You’re reading Part 3 in our Sexual Health series, brought to you by Just the Facts.


Uh oh. You’ve just had sex and… the condom broke.

Or the pull out method didn’t happen quickly enough.

Or you/your partner is on the birth control pill but threw up/is on antibiotics/ate a giant bag of grapefruit and it may be ineffective…

If getting pregnant is not what you want, then you need the ECP or Emergency Contraceptive Pill. And you need it, fast.

The ECP will prevent the majority of pregnancies and is most effective within 24 hours – but needs to be taken within 72 hours (3 days) of intercourse. Basically it’s a case of the sooner the better.

How does the ECP prevent pregnancy? Think of it as a one-off, high dosage birth control pill. It contains a hormone called progesterone which prevents the egg being released from the ovaries, and may also change the uterine lining to discourage a fertilised egg being implanted.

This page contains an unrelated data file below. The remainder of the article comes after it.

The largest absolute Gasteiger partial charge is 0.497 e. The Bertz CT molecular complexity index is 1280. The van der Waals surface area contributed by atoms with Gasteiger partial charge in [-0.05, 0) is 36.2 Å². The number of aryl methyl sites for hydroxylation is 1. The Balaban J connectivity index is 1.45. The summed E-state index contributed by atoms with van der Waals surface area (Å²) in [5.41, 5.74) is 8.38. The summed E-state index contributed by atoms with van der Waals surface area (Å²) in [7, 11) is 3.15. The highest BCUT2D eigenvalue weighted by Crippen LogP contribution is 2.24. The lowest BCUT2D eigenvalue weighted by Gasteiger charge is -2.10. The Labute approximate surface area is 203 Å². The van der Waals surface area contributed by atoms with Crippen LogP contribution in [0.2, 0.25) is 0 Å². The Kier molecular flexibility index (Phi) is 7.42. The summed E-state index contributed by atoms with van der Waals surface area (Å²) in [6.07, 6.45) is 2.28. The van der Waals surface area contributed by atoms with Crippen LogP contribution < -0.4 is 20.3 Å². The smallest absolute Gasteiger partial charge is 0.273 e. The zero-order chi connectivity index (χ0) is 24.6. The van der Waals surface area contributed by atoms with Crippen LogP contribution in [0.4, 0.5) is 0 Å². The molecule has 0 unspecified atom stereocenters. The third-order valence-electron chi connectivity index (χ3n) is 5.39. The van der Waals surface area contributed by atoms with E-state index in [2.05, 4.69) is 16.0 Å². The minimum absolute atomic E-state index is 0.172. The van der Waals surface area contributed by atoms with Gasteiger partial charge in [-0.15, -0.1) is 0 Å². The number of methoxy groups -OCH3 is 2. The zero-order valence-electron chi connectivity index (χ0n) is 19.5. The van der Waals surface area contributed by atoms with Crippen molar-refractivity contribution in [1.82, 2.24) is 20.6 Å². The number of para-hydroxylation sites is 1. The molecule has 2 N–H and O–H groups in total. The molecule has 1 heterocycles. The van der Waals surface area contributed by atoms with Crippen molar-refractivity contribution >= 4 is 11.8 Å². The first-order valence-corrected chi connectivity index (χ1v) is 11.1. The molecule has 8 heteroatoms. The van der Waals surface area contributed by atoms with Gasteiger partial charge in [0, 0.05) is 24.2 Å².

A lot of places will give you the ECP for free: ask your local clinic, GP, or school/campus nurse. You can also buy it from the chemist.

Find out more about the ECP at

And remember that the E stands for EMERGENCY – it shouldn’t replace a more regular birth control, and will not prevent the transmission of STIs.

For more information about sexual health, visit
Just The Facts – brought to you by the Sexually Transmitted Infections Education Foundation (STIEF), an initiative funded by the Ministry of Health through collective District Health Boards to educate New Zealanders about sexual health and STIs.